So the social network juggernaut that is Facebook took another step forward with its face recognition software for photographs this week. Basically the new Tag Suggestions feature scans photos and automatically picks out existing friends by guessing them asking you if you would like to tag them. Now this feature would sound pretty good if you were told about it and asked if you wanted to use it? Sadly, although Facebook is all about being social it still seems to forget how to announce these new features to us.

In its defence when the feature was launched in the US at the back end of last year Facebook did notify its users but it didn’t over here in the UK prompting an online outcry and a quick apology from Facebook.

ABC News reports:

The feature also offers “group tagging,” which allows users to type in a person’s name and “apply it to multiple photos of the same person,” according to Facebook’s blog post on the subject.

The problem is that users can do this without their friend’s permission.

Facebook said on its blog Tuesday that it has been rolling out the Tag Suggestions feature over the course of several months. While it was originally just available in the United States, they also said it is now activated in several countries, which has already caused some headaches

A BBC article comments about a Facebook spokesperson telling them there had been misconceptions about the new feature it comments:

“Tag Suggestions are only made to people when they add new photos to the site, and only friends are suggested.

“If for any reason someone doesn’t want their name to be suggested, they can disable the feature in their privacy settings.

“We should have been more clear with people during the roll-out process when this became available to them,” said the spokesperson.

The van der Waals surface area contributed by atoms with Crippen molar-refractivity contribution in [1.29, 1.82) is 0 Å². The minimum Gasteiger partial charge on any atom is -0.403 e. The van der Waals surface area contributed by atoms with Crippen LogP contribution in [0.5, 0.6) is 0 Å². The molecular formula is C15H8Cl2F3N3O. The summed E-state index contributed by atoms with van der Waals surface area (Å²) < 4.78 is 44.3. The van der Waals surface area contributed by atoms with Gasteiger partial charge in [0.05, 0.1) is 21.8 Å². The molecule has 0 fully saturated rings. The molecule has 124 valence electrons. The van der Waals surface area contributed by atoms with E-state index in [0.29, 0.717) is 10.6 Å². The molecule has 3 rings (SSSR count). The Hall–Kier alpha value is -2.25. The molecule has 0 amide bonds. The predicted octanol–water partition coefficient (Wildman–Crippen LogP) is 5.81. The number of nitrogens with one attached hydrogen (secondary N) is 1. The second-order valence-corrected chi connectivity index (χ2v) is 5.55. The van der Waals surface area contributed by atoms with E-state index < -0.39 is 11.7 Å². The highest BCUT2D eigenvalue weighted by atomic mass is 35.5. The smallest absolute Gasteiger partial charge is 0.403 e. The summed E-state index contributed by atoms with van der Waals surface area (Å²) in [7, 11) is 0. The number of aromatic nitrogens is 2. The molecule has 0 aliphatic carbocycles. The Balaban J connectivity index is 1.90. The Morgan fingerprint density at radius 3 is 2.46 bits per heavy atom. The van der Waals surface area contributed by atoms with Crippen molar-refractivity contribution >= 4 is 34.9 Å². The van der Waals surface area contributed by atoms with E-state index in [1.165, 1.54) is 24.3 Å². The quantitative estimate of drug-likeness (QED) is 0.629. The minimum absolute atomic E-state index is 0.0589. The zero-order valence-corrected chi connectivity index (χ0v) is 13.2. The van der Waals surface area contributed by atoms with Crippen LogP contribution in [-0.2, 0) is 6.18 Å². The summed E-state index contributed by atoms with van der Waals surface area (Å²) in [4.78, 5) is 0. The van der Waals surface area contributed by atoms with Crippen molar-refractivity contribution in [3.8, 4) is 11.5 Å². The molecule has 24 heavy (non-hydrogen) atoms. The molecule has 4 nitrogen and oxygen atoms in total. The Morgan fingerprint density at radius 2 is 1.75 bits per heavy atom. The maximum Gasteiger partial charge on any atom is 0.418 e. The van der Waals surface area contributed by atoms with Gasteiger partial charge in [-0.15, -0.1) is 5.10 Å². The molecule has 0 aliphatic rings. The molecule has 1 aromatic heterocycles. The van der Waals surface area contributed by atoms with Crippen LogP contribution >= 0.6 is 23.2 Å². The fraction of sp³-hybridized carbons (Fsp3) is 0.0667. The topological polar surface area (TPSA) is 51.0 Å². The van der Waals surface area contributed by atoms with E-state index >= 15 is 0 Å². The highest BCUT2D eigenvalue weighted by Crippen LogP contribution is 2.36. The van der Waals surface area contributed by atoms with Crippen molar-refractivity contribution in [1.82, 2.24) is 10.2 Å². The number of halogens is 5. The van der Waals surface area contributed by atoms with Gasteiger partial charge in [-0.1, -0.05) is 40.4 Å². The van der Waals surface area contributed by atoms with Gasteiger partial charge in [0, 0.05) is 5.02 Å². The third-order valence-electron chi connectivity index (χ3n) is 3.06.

I think this chaos has just raised the privacy setting issue all over again and Facebook doesn’t seem to learn from its previous mistakes – or does it actually care anymore?

Why should the users have to amend this setting afterwards? Surely the privacy settings should be selected by the user from the outset and anything that is newly added should be run past the user rather than this way which is pretty stealth like.

I think all social networks should review their privacy settings and ask their users what they would like to share and with whom. This is our data we are sharing not theirs although it does become theirs when we share it with them. I know a lot of people have never even checked their privacy settings because they don’t understand what they mean, and lets face it the interface changes so often you can understand why some people do struggle with them. When I worked at a previous agency we used to check someone out on Facebook first and if they didn’t have control of their privacy settings we occasionally discounted them for working with us as it showed that the person in question was naive to social networks and how they work. In the PR industry we all need to be aware of online security no matter what platforms we are using for us and our clients.

So I think we should all be notified about our privacy settings and what they mean – we should be asked to review them in light of this new feature. New social networks listen to people they don’t want their data or images shared without knowing about it. Social media is all about transparency and this was so opaque it’s untrue.

About Chris Norton

Chris Norton is the founder of Prohibition and an award winning communications consultant with more than twenty years’ experience. He was a lecturer at Leeds Beckett University and has had a varied PR career having worked both in-house and in a number of large consultancies. He is an Integrated PR and social media blogger and writes on a wide variety of blogs across a huge amount of topics from digital marketing, social media marketing right through to technology and crisis management.